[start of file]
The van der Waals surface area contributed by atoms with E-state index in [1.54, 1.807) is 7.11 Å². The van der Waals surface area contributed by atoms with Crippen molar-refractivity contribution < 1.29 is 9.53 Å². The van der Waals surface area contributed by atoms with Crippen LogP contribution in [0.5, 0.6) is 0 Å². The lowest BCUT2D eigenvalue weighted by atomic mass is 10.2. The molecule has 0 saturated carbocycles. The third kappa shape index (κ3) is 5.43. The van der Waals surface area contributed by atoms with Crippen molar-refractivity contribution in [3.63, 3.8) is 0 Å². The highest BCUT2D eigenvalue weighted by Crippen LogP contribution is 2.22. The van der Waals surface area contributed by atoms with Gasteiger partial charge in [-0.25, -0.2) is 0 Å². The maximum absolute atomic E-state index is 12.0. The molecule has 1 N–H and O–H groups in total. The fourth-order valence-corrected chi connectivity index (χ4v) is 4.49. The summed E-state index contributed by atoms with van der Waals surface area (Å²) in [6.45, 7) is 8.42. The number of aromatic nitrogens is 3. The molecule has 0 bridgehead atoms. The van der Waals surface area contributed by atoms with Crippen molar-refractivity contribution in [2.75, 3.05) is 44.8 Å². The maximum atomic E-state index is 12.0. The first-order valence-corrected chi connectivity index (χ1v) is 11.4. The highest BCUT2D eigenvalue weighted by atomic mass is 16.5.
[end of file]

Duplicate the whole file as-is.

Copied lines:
The van der Waals surface area contributed by atoms with E-state index in [1.54, 1.807) is 7.11 Å². The van der Waals surface area contributed by atoms with Crippen molar-refractivity contribution < 1.29 is 9.53 Å². The van der Waals surface area contributed by atoms with Crippen LogP contribution in [0.5, 0.6) is 0 Å². The lowest BCUT2D eigenvalue weighted by atomic mass is 10.2. The molecule has 0 saturated carbocycles. The third kappa shape index (κ3) is 5.43. The van der Waals surface area contributed by atoms with Crippen molar-refractivity contribution in [3.63, 3.8) is 0 Å². The highest BCUT2D eigenvalue weighted by Crippen LogP contribution is 2.22. The van der Waals surface area contributed by atoms with Gasteiger partial charge in [-0.25, -0.2) is 0 Å². The maximum absolute atomic E-state index is 12.0. The molecule has 1 N–H and O–H groups in total. The fourth-order valence-corrected chi connectivity index (χ4v) is 4.49. The summed E-state index contributed by atoms with van der Waals surface area (Å²) in [6.45, 7) is 8.42. The number of aromatic nitrogens is 3. The molecule has 0 bridgehead atoms. The van der Waals surface area contributed by atoms with Crippen molar-refractivity contribution in [2.75, 3.05) is 44.8 Å². The maximum atomic E-state index is 12.0. The first-order valence-corrected chi connectivity index (χ1v) is 11.4. The highest BCUT2D eigenvalue weighted by atomic mass is 16.5.